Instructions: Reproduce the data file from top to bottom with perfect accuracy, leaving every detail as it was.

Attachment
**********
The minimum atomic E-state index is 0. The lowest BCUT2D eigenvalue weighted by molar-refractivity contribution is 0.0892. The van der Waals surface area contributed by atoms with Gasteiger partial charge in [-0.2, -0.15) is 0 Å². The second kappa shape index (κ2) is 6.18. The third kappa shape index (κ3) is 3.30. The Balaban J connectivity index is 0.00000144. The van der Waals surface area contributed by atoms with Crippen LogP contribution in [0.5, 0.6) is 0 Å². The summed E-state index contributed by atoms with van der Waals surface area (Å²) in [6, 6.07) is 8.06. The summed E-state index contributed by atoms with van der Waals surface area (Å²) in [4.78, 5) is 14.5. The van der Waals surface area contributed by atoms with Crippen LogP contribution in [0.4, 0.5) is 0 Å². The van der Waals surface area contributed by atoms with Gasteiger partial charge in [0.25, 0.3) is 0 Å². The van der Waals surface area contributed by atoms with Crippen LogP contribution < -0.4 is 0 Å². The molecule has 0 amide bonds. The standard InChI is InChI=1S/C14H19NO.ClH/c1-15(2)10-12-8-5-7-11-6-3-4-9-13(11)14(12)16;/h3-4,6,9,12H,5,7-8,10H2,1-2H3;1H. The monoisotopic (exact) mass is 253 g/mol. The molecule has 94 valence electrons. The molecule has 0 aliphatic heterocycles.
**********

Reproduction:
The minimum atomic E-state index is 0. The lowest BCUT2D eigenvalue weighted by molar-refractivity contribution is 0.0892. The van der Waals surface area contributed by atoms with Gasteiger partial charge in [-0.2, -0.15) is 0 Å². The second kappa shape index (κ2) is 6.18. The third kappa shape index (κ3) is 3.30. The Balaban J connectivity index is 0.00000144. The van der Waals surface area contributed by atoms with Crippen LogP contribution in [0.5, 0.6) is 0 Å². The summed E-state index contributed by atoms with van der Waals surface area (Å²) in [6, 6.07) is 8.06. The summed E-state index contributed by atoms with van der Waals surface area (Å²) in [4.78, 5) is 14.5. The van der Waals surface area contributed by atoms with Crippen LogP contribution in [0.4, 0.5) is 0 Å². The van der Waals surface area contributed by atoms with Gasteiger partial charge in [0.25, 0.3) is 0 Å². The van der Waals surface area contributed by atoms with Crippen LogP contribution < -0.4 is 0 Å². The molecule has 0 amide bonds. The standard InChI is InChI=1S/C14H19NO.ClH/c1-15(2)10-12-8-5-7-11-6-3-4-9-13(11)14(12)16;/h3-4,6,9,12H,5,7-8,10H2,1-2H3;1H. The monoisotopic (exact) mass is 253 g/mol. The molecule has 94 valence electrons. The molecule has 0 aliphatic heterocycles.